Seventeen Saturdays: Episode VI
(Written Saturday, July 18, 2009)
In terms of Xs on my calendar, I’m one-third of the way through my first marathon training program: six weeks of eighteen – 24 of 71 training days – are behind me. 47 days to go, plus Oct 11, race day.
Distance-wise, I’m just under one-quarter of the way there. I’ve covered 104 miles “officially” (meaning without counting the miles that build up through the extra tenths and quarters I add to most of the shorter runs) of the 435 total preparation miles I’ll run.
And with today’s 7.2 miles with my brother Adam, I’ve run more miles in July (55) than ever before in a single month, and there are still seven running days left.
Even so, only two runs so far have marked times when I’ve set personal distance marks. It feels like most of the important work and progress to this point has been in establishing the habit and getting those Xs in their little boxes.
And I’ll take that progress, because the numbers in the next 12 weeks still look damn scary: This was my last single-digit mileage Saturday until the week before the race. This coming Saturday, I jump to a dozen miles, and then 13 – which I’m planning to pad to 13.1 so I can call it my own personal half-marathon. And I’ve been warned by both Adam and my buddy Jeff that the jump from 10 miles to 15 in weeks nine and ten is probably the most brutal progression of the whole process.
Both of those guys are big inspirations – neither had run a marathon before, and both did so on their first try with this very same plan.
And that’s got me thinking more about some of the parallels I find in the way I run and the way I write.
Maybe one of the reasons I’ve taken to this program is that it’s all there, scheduled and organized and step-by-stepped in a plan I can follow, with incremental achievable goals. All I have to do is reach that little number in the box four days a week, and eventually, it gets done, piece by piece. I didn’t have to go out and figure out the plan of attack myself. (My brother tried that last year when he first got the idea of running his marathon: All he did was add a mile every week to his one weekly run. He was fine until he got up into the dozen-mile range and it started killing him.)
Point is, this fits with the way think I work best with my writing: Start with an assignment – whatever it is – and follow the plan. Actually sniffing out news stories was never my strong point. Observing and reporting, interviewing, uncovering facts, learning from others, and assembling the pieces into a story was always where I felt more comfortable. You know, the writing part.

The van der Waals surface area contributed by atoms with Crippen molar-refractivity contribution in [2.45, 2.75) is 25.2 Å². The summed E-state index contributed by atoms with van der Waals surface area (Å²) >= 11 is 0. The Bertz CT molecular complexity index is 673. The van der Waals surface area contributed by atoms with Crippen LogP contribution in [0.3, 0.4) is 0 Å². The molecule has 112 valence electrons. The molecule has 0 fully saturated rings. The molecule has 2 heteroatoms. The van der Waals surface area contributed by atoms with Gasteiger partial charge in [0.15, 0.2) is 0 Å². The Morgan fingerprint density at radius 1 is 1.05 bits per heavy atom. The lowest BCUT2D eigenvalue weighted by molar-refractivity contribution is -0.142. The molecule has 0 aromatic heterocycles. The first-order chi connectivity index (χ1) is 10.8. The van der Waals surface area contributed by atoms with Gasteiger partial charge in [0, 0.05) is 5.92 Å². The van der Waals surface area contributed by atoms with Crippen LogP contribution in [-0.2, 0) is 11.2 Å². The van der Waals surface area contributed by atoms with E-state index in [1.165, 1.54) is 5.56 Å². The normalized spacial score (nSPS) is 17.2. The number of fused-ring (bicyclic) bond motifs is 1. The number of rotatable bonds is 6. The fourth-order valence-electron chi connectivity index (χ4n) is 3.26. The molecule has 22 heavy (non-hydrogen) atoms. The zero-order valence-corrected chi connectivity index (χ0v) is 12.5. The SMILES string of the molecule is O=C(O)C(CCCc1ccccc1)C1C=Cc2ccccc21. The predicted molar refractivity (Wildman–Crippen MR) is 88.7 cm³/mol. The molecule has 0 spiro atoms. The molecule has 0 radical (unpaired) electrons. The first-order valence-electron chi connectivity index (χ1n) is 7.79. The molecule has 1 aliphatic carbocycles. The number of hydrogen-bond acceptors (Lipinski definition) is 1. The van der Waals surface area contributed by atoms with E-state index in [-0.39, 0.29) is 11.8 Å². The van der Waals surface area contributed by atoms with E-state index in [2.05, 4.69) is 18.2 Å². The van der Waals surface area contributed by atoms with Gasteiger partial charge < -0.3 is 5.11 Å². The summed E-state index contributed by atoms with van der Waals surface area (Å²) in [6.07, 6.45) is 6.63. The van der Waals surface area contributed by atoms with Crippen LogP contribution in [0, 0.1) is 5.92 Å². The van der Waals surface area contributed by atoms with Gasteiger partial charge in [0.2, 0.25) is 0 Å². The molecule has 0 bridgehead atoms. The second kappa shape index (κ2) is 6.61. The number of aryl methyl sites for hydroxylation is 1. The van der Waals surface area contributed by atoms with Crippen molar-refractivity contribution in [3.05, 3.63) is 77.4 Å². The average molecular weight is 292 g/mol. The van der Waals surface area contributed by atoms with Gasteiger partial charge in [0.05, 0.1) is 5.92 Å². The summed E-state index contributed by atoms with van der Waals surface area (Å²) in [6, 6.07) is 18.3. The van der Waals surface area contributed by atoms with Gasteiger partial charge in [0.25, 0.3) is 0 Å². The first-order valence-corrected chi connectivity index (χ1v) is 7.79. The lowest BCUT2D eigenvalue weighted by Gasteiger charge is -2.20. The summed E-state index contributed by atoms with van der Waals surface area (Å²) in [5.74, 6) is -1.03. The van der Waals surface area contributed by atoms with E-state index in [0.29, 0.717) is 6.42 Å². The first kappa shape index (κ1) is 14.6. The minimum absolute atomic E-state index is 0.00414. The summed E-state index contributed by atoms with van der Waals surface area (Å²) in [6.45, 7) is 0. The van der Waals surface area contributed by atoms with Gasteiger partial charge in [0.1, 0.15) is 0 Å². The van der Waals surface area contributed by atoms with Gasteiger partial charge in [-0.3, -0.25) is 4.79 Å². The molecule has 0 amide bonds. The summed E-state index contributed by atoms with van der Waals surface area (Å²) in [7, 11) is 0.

When I was a sports writer, nights without games – and thus, nights without assignments – were much more nerve-wracking than any game night, even with the hair-pulling post-game deadlines. In the newsroom, I was much more terrified of wondering on Monday morning what I was going to write about that week than I ever was about being asked to tackle big assignments on short notice.
Anyway, today was a ridiculously gorgeous morning for a run: Cool enough to bring light goosebumps before and after, but warm enough to sweat in shorts and a T-shirt. Clear skies, light breezes, and a rich, rising sun – the kind that just bathes everything in that almost post-rain vibrancy of color: Hillside wheat fields glowed in gold, and the tall corn in the fields rustled in waves of deepest, brilliant green. (My whole life, I’ve always measured summer by the cornfields, and every year, I swear, overnight they seem to transform from these expanses of pencil-thin rows of tiny, fragile-looking green shoots to towering, jungle-thick oceans of leaves and tassles.)
We finished in 59:14, which averages out to 8:14 per mile. I didn’t really feel the distance until we were into mile number six, and I still managed to end with a strong kick.